Although largely quiescent after the Holyrood election (caused, as I understand it, by a Newsnetesque split between the vision of its proprietor, Sir Wimple Stanley Whipsot and its editor, Ecclefechan Mackay MA), I'm delighted to be able to bring you a new cross-post from the North West's organ of record, the Kinlochbervie Chronicle. Although the Herald appear to have covered the same story about Lord Hamilton's concerns about the implications of the judicial pay freeze for the lifestyle and quality of the third branch of our government, and belief that our judges aren't being paid enough, for my money, the Chronicle does the tale more justice...
“I’m forced to take a paper round”, admits top Scottish judgeby Ecclefechan Mackay MA, Political Correspondent.
It has emerged today that Scotland’s top judge, Lord Hamilton spends his mornings and evenings delivering hundreds of newspapers a week, just to make ends meet. Appearing before Holyrood’s Justice Committee, the Lord President of the Court of Session told startled MSPs that he rarely gets more than four hours of sleep a night, forced to rise at “sparrowfart” to ensure his New Town neighbours get their daily fix of news and the Lord President has enough money to cover the bare necessities of the judicial life.
“I’m just about keeping our head above the water, but it is a real struggle”, an exhausted Hamilton told Scottish politicians between rounds. “When I hit the bench some mornings, I barely have the energy to listen to learned counsel. But I struggle on.”
Despite collecting an average salary of £187,624 a year – a figure that compares with £128,296 earned by sheriffs – Hamilton said the public sector pay freeze had given rise to “a number of problems, not least that my fellow High Court judges are forced to eke out a life on just nine times the average Scottish salary, while the situation of sheriffs is even more dire, earning only six times more than most Scots. It is intolerable that such a situation has been allowed to persist in a civilised country.”
Figures secured by the Kinlochbervie Chronicle reveal that every single judge of the Court of Session undertakes some sort of casual work in the evenings and weekends, to top up their dwindling publicly-funded salaries. One Inner House judge admits “I’ve tried to do a bit of babysitting on nights, but it is difficult to get any work without a graduate degree, and even then, parents keep offering me unremunerated internships in “child custody”, with the promise of future, steady babysitting work when the economy upturns. I’m at my wits end, I really am”.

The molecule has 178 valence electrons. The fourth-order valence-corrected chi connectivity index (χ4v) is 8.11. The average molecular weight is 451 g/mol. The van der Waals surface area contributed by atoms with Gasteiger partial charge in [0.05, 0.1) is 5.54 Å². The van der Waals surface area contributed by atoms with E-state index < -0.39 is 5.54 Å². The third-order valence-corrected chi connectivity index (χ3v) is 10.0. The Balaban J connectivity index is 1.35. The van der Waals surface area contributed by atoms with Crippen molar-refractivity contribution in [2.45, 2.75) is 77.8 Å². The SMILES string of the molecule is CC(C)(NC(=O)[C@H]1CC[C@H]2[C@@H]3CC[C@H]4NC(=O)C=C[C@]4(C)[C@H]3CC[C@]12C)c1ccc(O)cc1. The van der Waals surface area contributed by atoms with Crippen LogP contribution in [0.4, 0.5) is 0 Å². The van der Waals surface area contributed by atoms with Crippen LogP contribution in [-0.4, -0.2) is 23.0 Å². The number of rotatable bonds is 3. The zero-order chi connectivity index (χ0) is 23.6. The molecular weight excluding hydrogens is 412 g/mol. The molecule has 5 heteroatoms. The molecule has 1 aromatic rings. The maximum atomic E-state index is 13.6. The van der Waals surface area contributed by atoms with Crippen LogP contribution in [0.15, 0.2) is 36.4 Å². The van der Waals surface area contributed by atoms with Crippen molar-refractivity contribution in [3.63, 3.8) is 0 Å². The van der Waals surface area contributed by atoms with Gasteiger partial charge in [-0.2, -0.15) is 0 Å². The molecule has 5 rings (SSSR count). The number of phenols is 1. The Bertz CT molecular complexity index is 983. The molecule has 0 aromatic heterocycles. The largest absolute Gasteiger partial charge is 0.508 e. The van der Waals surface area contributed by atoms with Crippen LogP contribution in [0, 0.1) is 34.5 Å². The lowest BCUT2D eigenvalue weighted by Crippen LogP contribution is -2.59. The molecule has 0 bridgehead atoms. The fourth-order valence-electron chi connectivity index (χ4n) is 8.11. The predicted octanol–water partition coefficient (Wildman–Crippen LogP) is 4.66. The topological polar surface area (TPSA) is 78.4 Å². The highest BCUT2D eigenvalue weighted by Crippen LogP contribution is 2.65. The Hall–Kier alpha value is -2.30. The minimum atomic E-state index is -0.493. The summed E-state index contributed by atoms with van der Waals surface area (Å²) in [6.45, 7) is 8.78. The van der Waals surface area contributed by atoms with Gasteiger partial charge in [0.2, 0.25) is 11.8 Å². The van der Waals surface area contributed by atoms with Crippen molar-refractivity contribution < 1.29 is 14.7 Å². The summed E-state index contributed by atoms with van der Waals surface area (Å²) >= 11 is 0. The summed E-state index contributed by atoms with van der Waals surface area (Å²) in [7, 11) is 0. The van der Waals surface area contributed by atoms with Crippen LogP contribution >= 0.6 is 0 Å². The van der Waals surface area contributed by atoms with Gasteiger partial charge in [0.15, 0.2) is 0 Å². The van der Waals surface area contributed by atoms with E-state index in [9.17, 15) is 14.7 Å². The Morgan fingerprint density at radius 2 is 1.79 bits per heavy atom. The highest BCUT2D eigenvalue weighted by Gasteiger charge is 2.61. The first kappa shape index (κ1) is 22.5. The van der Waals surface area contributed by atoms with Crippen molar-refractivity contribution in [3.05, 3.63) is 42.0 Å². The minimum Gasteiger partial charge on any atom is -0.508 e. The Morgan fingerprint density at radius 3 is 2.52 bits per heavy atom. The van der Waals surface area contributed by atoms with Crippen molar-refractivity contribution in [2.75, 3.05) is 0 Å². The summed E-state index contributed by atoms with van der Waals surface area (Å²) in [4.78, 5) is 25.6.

Lord Hamilton identified several “concerning implications” of the freeze, adding: “we were recently forced to appoint an illiterate Peterhead fishwife Sheriff Principal of Aberdeen in the absence of any other qualified candidate willing to struggle by on £128,296 a year. And I must say, I sympathise with many of those gentlemen who simply wouldn’t countenance it.” It is understood that Nanette Pirie, 63, will be retaining her wee morning cleaning job for a local office complex, to make up the shortfall in her judicial earnings.
Responding to Lord Hamilton’s concerns, the Joseph Rowntree Foundation have confirmed that they will be researching the phenomenon of judicial poverty in Scotland “as a matter of the utmost urgency”. Rowntree research director, Gary Streeting, said yesterday: “It is vital that we care for our older people and recognise the particular financial pressures judges are subject to. Increasing wig rates, powder tax, gown bills, the dry cleaning. There are a great many hidden costs for judicial appointees, and many of these people are simply too proud to admit that they are struggling financially”.
One senior lawyer who did not wish to be named, Bertie Bunkum-Smythe QC, told the Chronicle, “Our judges really are in an intolerable position. With increased alcohol levies and the parlous rate of inflation, the cost of claret has substantially increased in real terms, while judicial salaries have stagnated. A decent drop is not to be had for less than fifty, sixty pounds a bottle.” In legal circles, it is feared that judges will only be able to secure “cheaper, inferior vintages”, discouraging applications from the best and brightest candidates for Scotland’s top legal jobs.
“I’m not drinking any fucking merlot”, one senior QC confirmed.